noun: a naive or gullible inhabitant of a rural area or small town
The yokels at the gas station looked at us funny when we walked in, but they were friendly and obliging when we asked them for directions.
“Who stumbles across him but the thugs that ransacked the house Rick was staying in just a few episodes ago. They surround him and attempt to rob him of his crossbow (and the vest – ‘I like them wings’ one yokel says), but Daryl manages to bloody the leader’s nose and aim his crossbow at him, forcing them all into a standoff.” — From an episode recap by Nicole Pesce on the New York Daily News’s Channel Surfer blog, March 24, 2014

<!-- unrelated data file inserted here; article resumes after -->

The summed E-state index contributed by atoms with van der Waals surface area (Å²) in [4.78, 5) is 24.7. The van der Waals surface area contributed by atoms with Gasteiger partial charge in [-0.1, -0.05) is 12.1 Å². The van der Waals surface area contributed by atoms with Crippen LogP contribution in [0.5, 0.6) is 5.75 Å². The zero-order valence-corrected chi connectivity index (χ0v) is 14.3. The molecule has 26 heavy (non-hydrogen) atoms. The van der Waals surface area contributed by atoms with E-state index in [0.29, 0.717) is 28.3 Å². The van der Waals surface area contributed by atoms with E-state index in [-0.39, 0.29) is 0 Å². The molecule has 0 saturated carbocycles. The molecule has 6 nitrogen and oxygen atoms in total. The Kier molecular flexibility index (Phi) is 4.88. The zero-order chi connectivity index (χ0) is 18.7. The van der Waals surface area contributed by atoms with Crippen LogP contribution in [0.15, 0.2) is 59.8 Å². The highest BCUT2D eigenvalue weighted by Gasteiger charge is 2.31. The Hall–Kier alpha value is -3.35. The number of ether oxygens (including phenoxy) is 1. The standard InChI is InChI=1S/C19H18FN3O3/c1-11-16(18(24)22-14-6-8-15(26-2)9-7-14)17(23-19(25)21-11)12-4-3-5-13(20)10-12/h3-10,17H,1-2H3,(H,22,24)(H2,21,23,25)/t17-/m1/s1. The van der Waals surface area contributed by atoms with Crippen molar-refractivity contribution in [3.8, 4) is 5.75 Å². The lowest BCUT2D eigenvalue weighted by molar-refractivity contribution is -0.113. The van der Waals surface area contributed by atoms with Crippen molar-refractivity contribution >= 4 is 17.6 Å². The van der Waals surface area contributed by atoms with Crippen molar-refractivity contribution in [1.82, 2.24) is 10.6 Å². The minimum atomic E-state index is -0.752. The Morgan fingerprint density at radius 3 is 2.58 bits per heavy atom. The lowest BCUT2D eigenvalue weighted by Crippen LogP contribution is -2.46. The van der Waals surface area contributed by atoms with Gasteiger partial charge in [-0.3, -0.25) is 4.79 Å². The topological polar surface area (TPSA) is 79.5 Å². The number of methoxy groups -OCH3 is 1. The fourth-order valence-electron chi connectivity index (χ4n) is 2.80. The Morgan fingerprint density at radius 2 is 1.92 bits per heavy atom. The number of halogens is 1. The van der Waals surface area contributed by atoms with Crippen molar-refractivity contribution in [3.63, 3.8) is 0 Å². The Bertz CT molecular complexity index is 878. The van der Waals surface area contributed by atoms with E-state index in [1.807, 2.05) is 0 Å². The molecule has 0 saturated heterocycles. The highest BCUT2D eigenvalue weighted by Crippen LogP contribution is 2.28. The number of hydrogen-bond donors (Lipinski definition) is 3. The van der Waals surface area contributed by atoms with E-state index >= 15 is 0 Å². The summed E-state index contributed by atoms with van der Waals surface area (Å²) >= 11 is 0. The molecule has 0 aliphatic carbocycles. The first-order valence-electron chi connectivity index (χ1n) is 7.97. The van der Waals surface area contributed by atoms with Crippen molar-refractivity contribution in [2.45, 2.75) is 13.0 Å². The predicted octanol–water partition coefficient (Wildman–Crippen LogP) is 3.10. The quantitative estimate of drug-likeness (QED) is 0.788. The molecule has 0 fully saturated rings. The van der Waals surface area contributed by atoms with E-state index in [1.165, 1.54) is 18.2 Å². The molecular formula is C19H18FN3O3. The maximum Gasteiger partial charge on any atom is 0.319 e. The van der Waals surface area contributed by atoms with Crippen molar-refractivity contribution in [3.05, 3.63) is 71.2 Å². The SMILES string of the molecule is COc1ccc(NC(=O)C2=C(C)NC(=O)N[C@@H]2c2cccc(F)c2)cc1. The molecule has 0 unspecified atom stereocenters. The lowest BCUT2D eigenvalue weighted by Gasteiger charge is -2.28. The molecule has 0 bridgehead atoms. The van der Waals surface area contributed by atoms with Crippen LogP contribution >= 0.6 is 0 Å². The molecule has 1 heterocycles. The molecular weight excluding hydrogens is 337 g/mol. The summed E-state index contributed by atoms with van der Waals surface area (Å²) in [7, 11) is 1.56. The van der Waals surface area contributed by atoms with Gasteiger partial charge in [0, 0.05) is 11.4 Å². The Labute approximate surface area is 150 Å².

Did you know?
The origins of “yokel” are uncertain, but it might have come from the dialectal English word “yokel,” meaning “green woodpecker.” Other words for supposedly naive country folk are “chawbacon” (from “chaw,” meaning “chew,” and “bacon”), “hayseed” (which has obvious connections to country life), and “clodhopper” (indicating a clumsy, heavy-footed rustic). But city slickers don’t always have the last word: rural folk have had their share of labels for city-dwellers too. One simple example from current use is the often disparaging use of the adjective “citified.” A more colorful (albeit historical) example is “cockney,” which literally means “cock’s egg,” or more broadly “misshapen egg.” In the past, this word often designated a spoiled or foppish townsman—as opposed to the sturdy countryman, that is.